COVID-19 cases among children continue to hit nearby highlights

Coronavirus infections among children continue to hit near-record highs in the United States, with pediatric cases accounting for nearly 26% of all new cases reported last week, according to a new report.

Nearly 226,000 new pediatric cases were reported between September 9 and 16, slightly lower than the previous two weeks’ totals, but still higher than at any other time during the pandemic. according to the report released Monday by the American Academy of Pediatrics and the Children’s Hospital Association.

The weekly number of cases decreased slightly – from 243,373 the previous week to the last number of 225,978 – but pediatric cases accounted for a total of 25.7% of all cases reported in the country, up from 15.5% the week before.

This latest boom in COVID-19 infections among children is primarily seen in the South, according to the report, as officials in this region have largely struggled with mitigation efforts such as mask mandates and vaccination requirements.

“Children’s cases are high in places where community cases are high,” says Dr. Sean O’Leary, Vice Chairman of the AAP Committee on Infectious Diseases, to HuffPost. “Where we see the highest rates in the entire population, children’s cases are rising.”

COVID-19 cases among children have increased in recent weeks.

MediaNews Group / Orange County Register via Getty Images via Getty Images

COVID-19 cases among children have increased in recent weeks.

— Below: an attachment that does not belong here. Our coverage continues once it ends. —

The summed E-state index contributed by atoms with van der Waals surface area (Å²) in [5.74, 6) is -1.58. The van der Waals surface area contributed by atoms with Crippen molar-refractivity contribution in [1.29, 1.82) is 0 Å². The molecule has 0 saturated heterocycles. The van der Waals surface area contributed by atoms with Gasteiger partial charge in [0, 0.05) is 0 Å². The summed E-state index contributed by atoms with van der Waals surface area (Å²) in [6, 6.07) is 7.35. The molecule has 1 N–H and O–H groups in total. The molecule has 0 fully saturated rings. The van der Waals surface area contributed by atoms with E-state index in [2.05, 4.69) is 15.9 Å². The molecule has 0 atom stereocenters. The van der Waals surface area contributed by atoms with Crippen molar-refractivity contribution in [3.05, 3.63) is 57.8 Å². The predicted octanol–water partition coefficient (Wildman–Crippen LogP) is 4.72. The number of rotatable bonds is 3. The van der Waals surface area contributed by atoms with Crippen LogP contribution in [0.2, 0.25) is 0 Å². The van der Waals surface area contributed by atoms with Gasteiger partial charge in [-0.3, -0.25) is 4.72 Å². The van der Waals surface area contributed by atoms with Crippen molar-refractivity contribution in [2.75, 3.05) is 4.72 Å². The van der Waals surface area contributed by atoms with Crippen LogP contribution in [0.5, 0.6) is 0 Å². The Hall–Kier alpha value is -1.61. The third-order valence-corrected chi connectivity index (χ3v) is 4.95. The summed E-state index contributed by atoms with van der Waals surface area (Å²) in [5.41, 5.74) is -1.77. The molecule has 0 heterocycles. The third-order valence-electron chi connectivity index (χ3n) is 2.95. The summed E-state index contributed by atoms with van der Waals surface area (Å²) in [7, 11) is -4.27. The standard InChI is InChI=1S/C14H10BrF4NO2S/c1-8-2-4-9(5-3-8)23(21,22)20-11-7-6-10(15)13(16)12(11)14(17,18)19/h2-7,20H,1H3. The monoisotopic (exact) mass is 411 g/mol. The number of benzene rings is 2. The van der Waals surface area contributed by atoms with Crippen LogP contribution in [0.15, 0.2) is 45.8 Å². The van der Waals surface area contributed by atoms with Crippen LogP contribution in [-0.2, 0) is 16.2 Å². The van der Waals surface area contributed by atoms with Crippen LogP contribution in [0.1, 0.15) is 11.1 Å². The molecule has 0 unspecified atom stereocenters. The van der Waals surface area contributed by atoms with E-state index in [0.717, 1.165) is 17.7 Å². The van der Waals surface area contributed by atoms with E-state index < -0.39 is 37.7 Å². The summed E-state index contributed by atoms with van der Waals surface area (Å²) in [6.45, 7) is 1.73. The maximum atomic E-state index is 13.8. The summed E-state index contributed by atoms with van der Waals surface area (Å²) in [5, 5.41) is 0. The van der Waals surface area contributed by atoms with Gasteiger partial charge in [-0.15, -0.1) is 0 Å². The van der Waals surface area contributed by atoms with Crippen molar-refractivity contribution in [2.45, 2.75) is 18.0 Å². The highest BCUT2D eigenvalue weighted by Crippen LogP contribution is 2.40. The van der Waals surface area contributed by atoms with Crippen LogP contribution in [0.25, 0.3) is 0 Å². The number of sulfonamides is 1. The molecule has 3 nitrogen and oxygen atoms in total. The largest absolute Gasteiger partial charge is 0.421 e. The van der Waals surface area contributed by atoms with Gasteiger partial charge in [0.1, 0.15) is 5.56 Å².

Children returning to classrooms are not necessarily the cause of the increase in cases. Instead, a combination of high transmission from society, low vaccination rates and fewer efforts to stem infections have allowed the highly contagious delta variant to spread, especially among children who are not qualified to be vaccinated, he said. O’Leary.

“They are essentially completely unprotected. And so even in places where there is high vaccination coverage in the adult population, if there is still a lot of transmission from the community, you will see proportionally more children infected, ”he said.

The effect of the delta variant has been evident in the constant increase in pediatric cases since the beginning of the summer.

Weekly cases of COVID-19 among children dropped to only 8,447 in the week of June 24, with the delta variant accounting for about 20% of new cases in the United States. As the delta variant spread rapidly, accounting for 83% of all new COVID-19 cases before July, so did cases among children.

Today, the delta variant is responsible for almost all new cases in the country, according to the Centers for Disease Control and Prevention.

“The best way to deal with this situation is to get as many people, including adults, vaccinated as quickly as possible, because it will reduce the transmission of society and protect children who are too young to be vaccinated,” O’Leary said. , who also reminded parents to make sure their children are up to date with all their other recommended vaccines.

Pharmaceutical manufacturer Pfizer announced Monday that it will seek emergency use before the end of the month to administer its coronavirus vaccine to children between the ages of 5 and 11. Currently, only those over the age of 12 are eligible to be vaccinated.

In the latest report by AAP and CHA, both groups noted that children are less likely than adults to suffer from severe disease or die from coronavirus. However, more research is needed to determine the long-term impact of the pandemic on children, “including ways in which the virus can harm the physical health of infected children in the long term, as well as its emotional and mental health effects,” the health organizations said in a statement.


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